NEW YORK, Oct. 27, 2016 /PRNewswire-USNewswire/ -- Legal Momentum - The Women's Legal Defense and Education Fund, represented by Boies, Schiller & Flexner LLP, today urged the U.S. Supreme Court to review a case against Backpage.com for facilitating the buying and selling of children for sex. The case is Jane Doe et al. v. Backpage.com LLC, in which the website Backpage.com is charged with knowingly profiting from the commercial sexual exploitation of children.
The case against Backpage.com was filed by three women who were sold on Backpage.com beginning at age 15 and were raped thousands of times in Massachusetts and Rhode Island as a result. According to court documents, Jane Doe No. 1 estimates that she was advertised on Backpage.com as many as 300 times, often simultaneously in multiple cities. Jane Doe No. 2's traffickers posted advertisements of her an average of six times per day. Jane Doe No. 3's traffickers also posted repeated advertisements of her each day.
Despite this obvious harm to the women, the case was dismissed by a U.S. District Court judge in Boston. The dismissal was upheld by the First Circuit Court of Appeals, which held that a 1996 federal law, the Communications Decency Act, protects Backpage.com against being sued.
In an amicus curiae brief urging the U.S. Supreme Court to take up the case, Boies, Schiller & Flexner and Legal Momentum argue that Congress never intended for the Communications Decency Act to permit a website operator to deliberately create a forum for, and profit from, criminal activity, especially the sex trafficking of minors. The brief was also filed on behalf of a coalition of organizations and individuals that provide support to survivors and educate the public on the harm caused by sex trafficking, including Cindy McCain, Florida Abolitionist, the National Center on Sexual Exploitation, the Organization for Prostitution Survivors, Rising International, Sojourner Center, StolenYouth, StreetLightUSA, and the YWCA of Silicon Valley.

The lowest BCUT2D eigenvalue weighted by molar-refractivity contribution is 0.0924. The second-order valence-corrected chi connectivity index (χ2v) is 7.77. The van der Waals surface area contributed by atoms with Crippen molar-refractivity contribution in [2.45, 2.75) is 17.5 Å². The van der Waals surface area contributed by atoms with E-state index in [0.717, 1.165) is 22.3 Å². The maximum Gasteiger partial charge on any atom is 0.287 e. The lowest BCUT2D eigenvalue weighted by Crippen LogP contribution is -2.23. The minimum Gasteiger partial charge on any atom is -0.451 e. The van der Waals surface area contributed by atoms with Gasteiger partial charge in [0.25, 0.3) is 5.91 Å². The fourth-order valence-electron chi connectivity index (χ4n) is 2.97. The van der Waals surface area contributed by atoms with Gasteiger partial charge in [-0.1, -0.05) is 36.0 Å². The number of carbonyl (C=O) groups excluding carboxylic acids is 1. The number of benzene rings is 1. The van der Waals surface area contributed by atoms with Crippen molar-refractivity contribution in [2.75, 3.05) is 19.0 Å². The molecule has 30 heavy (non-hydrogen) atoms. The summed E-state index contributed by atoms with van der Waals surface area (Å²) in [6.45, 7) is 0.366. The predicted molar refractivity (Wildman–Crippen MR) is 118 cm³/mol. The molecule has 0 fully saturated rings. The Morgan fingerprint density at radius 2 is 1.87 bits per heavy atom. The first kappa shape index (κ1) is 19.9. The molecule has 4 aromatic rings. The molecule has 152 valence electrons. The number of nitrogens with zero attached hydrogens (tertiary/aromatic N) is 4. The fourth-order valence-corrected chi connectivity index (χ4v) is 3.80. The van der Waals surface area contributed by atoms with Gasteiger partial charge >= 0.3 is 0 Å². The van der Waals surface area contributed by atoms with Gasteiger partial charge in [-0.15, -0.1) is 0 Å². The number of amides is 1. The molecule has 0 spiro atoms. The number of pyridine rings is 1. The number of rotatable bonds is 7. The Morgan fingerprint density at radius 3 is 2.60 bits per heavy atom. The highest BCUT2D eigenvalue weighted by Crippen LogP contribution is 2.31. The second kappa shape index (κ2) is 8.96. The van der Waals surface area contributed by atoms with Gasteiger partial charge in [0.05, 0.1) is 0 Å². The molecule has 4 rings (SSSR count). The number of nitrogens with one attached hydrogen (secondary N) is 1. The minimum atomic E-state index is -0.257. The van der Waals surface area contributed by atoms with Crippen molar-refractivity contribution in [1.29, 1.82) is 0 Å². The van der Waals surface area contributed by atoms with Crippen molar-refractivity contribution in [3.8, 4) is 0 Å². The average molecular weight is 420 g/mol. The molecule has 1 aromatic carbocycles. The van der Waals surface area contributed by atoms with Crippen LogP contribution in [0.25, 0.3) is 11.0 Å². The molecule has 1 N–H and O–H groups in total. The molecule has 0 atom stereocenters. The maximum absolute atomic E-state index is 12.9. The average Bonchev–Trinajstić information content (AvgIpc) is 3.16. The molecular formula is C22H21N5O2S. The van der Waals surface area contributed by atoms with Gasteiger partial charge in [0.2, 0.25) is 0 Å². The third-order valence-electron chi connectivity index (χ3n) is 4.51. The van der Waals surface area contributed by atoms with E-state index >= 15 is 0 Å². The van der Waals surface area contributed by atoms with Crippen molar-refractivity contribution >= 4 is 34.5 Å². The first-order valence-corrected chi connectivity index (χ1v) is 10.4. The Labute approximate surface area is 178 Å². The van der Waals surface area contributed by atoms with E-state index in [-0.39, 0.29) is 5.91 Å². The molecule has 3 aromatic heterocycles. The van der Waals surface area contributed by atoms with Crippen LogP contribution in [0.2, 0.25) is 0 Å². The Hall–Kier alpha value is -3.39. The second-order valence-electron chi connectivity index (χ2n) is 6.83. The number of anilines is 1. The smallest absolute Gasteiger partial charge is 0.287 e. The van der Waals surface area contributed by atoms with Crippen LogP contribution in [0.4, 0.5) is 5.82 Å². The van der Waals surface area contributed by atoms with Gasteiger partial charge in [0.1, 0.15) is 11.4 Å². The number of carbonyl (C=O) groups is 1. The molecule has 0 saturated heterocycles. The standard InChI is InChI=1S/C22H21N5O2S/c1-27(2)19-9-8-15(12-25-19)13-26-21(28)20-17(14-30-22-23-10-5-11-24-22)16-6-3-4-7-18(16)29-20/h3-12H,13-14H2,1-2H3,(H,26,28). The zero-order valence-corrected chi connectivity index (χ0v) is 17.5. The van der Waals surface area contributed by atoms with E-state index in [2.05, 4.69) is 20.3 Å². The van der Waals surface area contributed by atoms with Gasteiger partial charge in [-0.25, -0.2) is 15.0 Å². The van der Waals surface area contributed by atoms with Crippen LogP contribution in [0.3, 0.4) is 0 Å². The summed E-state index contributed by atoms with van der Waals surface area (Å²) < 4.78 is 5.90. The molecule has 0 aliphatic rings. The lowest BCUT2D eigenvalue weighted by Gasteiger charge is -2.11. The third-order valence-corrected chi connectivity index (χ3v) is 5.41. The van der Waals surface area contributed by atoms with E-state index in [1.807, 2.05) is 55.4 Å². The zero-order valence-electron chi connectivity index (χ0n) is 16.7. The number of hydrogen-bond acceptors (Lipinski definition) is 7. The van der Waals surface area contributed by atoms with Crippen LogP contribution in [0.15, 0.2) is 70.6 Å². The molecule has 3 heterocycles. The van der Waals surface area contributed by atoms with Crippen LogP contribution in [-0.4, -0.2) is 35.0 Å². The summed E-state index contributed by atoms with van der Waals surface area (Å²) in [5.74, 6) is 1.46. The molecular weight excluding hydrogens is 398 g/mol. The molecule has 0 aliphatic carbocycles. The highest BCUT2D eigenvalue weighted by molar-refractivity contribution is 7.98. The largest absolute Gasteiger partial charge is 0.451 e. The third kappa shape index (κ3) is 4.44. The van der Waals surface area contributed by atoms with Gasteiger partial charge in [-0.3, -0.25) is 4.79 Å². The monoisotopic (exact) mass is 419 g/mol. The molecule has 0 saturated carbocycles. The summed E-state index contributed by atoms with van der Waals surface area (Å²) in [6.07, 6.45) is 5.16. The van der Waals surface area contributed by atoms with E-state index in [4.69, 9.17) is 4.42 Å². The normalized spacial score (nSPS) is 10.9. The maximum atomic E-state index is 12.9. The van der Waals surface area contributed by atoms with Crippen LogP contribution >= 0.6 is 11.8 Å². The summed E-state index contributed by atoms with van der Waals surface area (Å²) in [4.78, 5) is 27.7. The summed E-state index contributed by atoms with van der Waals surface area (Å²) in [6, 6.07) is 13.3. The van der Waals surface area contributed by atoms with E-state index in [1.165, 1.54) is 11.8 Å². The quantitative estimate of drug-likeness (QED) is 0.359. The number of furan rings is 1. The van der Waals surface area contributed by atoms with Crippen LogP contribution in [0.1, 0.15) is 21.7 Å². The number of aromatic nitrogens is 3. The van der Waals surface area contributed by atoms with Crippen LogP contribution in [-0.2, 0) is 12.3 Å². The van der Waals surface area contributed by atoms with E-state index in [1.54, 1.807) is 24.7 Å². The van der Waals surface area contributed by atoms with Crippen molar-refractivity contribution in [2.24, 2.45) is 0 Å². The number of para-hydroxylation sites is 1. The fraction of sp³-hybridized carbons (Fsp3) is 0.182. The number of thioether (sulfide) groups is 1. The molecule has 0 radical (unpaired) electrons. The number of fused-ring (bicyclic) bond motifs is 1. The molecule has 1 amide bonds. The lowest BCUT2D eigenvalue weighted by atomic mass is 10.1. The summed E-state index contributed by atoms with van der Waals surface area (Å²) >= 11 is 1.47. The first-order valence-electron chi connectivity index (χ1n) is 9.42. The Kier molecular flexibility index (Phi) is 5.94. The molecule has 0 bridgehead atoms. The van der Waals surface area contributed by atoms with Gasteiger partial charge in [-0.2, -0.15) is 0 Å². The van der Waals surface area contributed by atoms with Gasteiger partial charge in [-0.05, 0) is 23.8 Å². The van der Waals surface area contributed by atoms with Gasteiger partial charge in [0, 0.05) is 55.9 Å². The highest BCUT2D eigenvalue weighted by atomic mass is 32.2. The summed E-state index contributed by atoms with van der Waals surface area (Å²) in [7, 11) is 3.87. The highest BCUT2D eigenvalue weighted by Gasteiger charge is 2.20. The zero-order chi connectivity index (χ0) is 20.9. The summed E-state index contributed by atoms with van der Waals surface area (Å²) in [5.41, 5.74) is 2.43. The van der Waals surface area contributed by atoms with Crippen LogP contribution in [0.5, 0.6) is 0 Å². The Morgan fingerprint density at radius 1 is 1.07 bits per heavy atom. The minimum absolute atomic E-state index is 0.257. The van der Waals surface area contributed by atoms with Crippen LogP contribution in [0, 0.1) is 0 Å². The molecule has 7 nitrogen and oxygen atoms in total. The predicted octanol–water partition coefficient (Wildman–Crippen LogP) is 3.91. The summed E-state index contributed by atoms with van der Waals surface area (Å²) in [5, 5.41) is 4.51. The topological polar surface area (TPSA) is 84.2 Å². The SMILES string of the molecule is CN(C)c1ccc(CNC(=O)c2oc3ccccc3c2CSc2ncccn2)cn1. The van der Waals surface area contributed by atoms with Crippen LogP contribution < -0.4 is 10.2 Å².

"The sex trafficking of children is an evil of our society, and the internet is the primary method of advertising children for sex. The Supreme Court should decide whether Congress intended to protect websites engaged in this type of activity," said Boies, Schiller & Flexner Chairman David Boies.
Carol Robles-Román, the President and CEO of Legal Momentum, said, "Three young girls experienced terrible suffering because of Backpage.com, whose business model features ads that offer children for sex. The First Circuit held that this is legal because of a federal law, the Communications Decency Act. We ask the U.S. Supreme Court to accept this case. A law whose clear intent was to protect children from harmful materials cannot be perverted to give blanket immunity to website operators that provide an online marketplace for pedophiles."
The National Center for Missing and Exploited Children (NCMEC) has reported that over the last five years it has seen a 98 percent increase in reports of suspected child sex trafficking, much of it online. In fact, nearly three-quarters (71 percent) of the recent child sex trafficking reports it receives have a link to Backpage.com. Backpage.com brings in roughly $9 million in revenue per month through sales of adult services ads, which include sex ads selling children.
Earlier this month, Carl Ferrer, the CEO of Dallas-based Backpage.com, was arrested on charges filed by California Attorney General Kamala Harris that included pimping a minor. Backpage.com's two controlling shareholders, Michael Lacey and James Larkin, were arrested on charges of conspiracy to commit pimping.
Legal Momentum, the Women's Legal Defense and Education Fund, has been advocating on behalf of girls and women for nearly 50 years. Legal Momentum was instrumental in drafting and helping pass the Violence Against Women Act and other major legislation that protects girls and women. Sex trafficking is an extreme form of violence against children and women.
Boies, Schiller & Flexner LLP is representing Legal Momentum pro bono as part of the firm's civil rights practice.
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SOURCE Boies, Schiller & Flexner LLP